Plus, recharging the light is super simple. Just plug the micro USB cord into the Fusion T port then connect the USB end into an adapter or your computer. A small indicator pulses red when charging or turns solid green when the battery’s full.
Oh, and extending the club can be done in about a second, maybe two if you haven’t practiced in a while. Just pull it out and flick it downward or upward. The telescoping tip flings out with ease and won’t bend, break, or collapse so long as you’re not fighting a Transformer. Yet it’s easy to retract by pushing down on the butt-end/flashlight and pressing the tip against your leg, body, or hard surface.
ASP Baton with Fusion T: THE CONS
Naturally, even the best products have a few blemishes.
When the Fusion T is completely retracted, it’s a tad long at 8.75 inches. Sure, some of you might be used to having something that long in your pants, but most fellas will find it too cumbersome to EDC as a civilian.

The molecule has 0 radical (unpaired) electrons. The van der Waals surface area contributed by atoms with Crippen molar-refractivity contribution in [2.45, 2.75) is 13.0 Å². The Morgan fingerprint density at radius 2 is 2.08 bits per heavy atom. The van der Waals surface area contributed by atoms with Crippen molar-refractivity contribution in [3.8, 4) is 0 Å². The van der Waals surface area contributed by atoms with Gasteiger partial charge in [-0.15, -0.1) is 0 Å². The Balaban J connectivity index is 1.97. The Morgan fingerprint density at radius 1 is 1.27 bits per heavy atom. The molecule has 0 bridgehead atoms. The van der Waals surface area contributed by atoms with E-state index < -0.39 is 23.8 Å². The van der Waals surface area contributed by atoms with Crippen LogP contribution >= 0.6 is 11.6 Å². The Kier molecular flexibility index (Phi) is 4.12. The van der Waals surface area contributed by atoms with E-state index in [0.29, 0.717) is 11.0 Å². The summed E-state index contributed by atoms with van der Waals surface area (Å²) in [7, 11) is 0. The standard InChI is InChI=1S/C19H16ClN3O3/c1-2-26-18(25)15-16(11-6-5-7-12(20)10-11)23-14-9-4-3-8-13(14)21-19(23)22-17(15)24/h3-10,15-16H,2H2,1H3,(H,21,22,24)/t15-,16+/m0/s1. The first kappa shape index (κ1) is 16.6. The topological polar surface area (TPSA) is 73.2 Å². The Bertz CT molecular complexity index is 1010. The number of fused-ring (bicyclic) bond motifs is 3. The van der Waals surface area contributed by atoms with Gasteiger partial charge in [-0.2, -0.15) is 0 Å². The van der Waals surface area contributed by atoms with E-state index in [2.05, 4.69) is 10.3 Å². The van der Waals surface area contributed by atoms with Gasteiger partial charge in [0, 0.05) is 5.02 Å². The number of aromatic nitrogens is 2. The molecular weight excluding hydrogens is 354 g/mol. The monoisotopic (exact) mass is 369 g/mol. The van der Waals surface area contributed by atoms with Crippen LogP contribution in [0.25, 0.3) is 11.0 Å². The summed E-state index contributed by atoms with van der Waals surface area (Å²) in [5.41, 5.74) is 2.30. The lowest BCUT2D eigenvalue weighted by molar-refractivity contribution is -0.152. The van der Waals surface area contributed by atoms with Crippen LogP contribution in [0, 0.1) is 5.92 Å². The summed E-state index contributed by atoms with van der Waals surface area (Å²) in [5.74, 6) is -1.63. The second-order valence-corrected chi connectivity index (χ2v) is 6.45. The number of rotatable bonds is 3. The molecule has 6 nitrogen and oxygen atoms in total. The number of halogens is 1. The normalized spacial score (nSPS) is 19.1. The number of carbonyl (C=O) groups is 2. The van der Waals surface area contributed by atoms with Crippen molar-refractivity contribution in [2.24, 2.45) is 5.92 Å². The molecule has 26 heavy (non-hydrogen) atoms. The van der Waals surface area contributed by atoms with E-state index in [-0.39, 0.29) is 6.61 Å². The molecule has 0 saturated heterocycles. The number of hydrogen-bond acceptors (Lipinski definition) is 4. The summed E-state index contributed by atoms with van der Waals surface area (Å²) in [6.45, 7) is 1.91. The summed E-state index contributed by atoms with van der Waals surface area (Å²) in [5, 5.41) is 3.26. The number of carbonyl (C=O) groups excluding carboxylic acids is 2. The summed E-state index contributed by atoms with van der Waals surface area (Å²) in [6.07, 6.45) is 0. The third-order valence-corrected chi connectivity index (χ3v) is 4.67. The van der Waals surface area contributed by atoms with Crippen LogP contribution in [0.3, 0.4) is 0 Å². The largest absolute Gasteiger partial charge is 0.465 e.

Plus, while the Nexus Clip does stop the baton from slipping out of our pocket accidentally, it doesn’t prevent the Fusion T from shifting side to side inside our pocket. Though our review sample didn’t come with the ASP scabbard (sold separately), we have a feeling the baton will sit more securely with said holster.
Once drawn, we couldn’t fully open the Fusion T by flicking it upward despite what the instructions said. Only when flicking downward, and with the help of gravity, did the baton fully extend smoothly.
While this doesn’t seem like a big deal to some, to this fight-conscious author that means three movements before the club is in striking position — one to pull it from our belt or pocket, a second to flick it down, and a third to bring it back up to a ready position.
On the reverse end, the light switch is rather small so you have to grope your way to it if you’re in the dark. Plus, it’s further down the handle than we like. This means we have to adjust our grip between turning on the light and swinging the baton, lest the Fusion T fly out of our hands on the first swing because the switch is so low on the handle. Relocating the switch higher would allow our pinky to activate the light to blast a bad guy with 100 lumens then immediately follow up with a strike — all without having to adjust our grip.
Also, the micro USB port has no cover, exposing it to dust, grime, and moisture.